Oct 28, 2014

Head of polygamist cult Ratzon sentenced to 30 years in prison

Jerusalem Post
October 28, 2014

Prior to his January 2010 arrest, Ratzon had 21 "wives" and over 40 children from those wives who were part of his cult over a period of around 30 years.

Cult-leader Goel Ratzon was sentenced on Tuesday to 30 years in prison on his convictions for sex crimes and financial fraud.

He will serve 25 years from Tuesday's sentencing after already having been in prison for more than four years already while his trial proceeded.

In September, Ratzon was convicted of most of the sex crimes he was accused of and financial fraud, but acquitted of enslaving people by the Tel Aviv District Court regarding several wives and children.

Prior to his January 2010 arrest, Ratzon had 21 "wives" and over 40 children from those wives who were part of his cult over a period of about 30 years.

Ratzon was indicted in the Tel Aviv District Court in February 2010 on a litany of charges, including multiple counts of rape, sodomy, molestation of minors, fraud and the unusual charge of spiritual enslavement.

The decision was handed down by a three judge panel, including Nurit Ahituv, Miriam Diskin and Ra'anan Ben-Yosef - though it was issued several hours late when the Israel Prisons Service bizarrely forgot to bring him to court from his Beersheba prison cell.

The fraud charges against Ratzon described him as defrauding his wives out of their money and manipulating them into serving as his slaves.

While Ratzon's conviction had been likely to lead to significant jail time from which he, at 64, may not emerge while still alive, some of his ex-wives were disturbed that he was acquitted on the spiritual enslavement charge.

Opposition leader Isaac Herzog praised the conviction for sex crimes, adding, "this is an important step toward uprooting the phenomenon of exploiting women at its roots" and that the state had sent a message that "the bodies and souls of women are not a free for all."

MK Michal Rozen (Meretz) said too many cults still exist in Israel which abuse women and children and that the Knesset must pass new legislation to fully tackle the phenomenon.

The indictment said Razon’s 21 wives were made to feel they were “required to serve [him] and fulfill all of his demands,” allegedly including sexual acts. It accuses Ratzon of using his standing and the women’s adulation to demand that some of them perform sexual acts on him.

The indictment describes a chilling account of Ratzon’s alleged deeds, including one instance where he allegedly forcibly inserted his fingers into a 17-year-old girl, and when she protested, told her “don’t worry, you’ll get used to it.”

The indictment also details Ratzon’s abuse of a girl he allegedly molested almost daily for two years, starting when she was 15.

Soon after his arrest in 2010, Ratzon had said he did not understand why he was under arrest since “stroking” minors did not constitute rape.

He also maintained throughout that all actions he undertook were with the consent of his wives and that they were permitted to leave his cult at anytime.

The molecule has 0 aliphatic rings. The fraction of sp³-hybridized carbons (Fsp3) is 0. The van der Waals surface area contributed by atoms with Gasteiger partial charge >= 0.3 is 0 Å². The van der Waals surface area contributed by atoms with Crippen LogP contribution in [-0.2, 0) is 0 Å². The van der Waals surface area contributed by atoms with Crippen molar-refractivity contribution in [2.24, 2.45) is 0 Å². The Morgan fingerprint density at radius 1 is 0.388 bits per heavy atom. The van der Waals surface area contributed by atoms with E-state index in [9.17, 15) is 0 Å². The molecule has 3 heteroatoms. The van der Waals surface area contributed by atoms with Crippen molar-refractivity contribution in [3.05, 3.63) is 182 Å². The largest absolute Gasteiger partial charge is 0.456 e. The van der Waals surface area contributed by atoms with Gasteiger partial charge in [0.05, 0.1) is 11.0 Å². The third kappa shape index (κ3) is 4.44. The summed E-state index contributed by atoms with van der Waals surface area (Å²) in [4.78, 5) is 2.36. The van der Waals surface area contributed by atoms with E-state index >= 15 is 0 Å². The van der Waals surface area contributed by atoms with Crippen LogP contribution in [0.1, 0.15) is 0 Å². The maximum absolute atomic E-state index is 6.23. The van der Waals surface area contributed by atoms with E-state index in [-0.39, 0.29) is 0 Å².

The indictment repeated threats Ratzon allegedly made to his wives in which he threatened to harm their health or that of their children if they did not obey his wishes.

“I have the power to save and the power to destroy. If you do things that I forbid then I will make sure you and your children are stricken with serious illnesses,” the indictment quotes one witness as saying Ratzon told her.

Ratzon was also accused in the indictment of using different methods to strip the women of their personal identities, including forcing them to tattoo his name and image on their bodies, and requiring them to change their given names to ones of his choosing.

The women were then reportedly required to break off all ties with their families and friends, and were not allowed to have any social life or connections whatsoever outside of the communal house.

They were also allegedly subject to repeated verbal abuse and humiliation by Ratzon, in order to strip them of their self-respect and independence.

Ratzon also allegedly wielded absolute control over the women’s movements, allowing them to leave the house only with his approval and requiring them to report to him all excursions, except to their workplace. He also reportedly forbade them from wearing sunglasses when outside with him, so that he could follow their gaze at all times.

The women were allegedly forced to dress modestly, were not allowed to use television or Internet without his approval, and were forced to attend to Ratzon at all hours of the night whenever he desired.

The indictment also states that Ratzon required the children to line up and kiss his feet every time he entered the house, allegedly to reaffirm his superiority.

Ratzon is accused of demanding the women hand over their money to him, which the indictment alleges brought a number of the women to bankruptcy, including one who ran up a debt of NIS 400,000 funneling money to Ratzon.

The women were allegedly required to hand over their paychecks and their national insurance child allotments into a communal account that Ratzon exercised “absolute” control over.

Ben Hartman contributed to this report.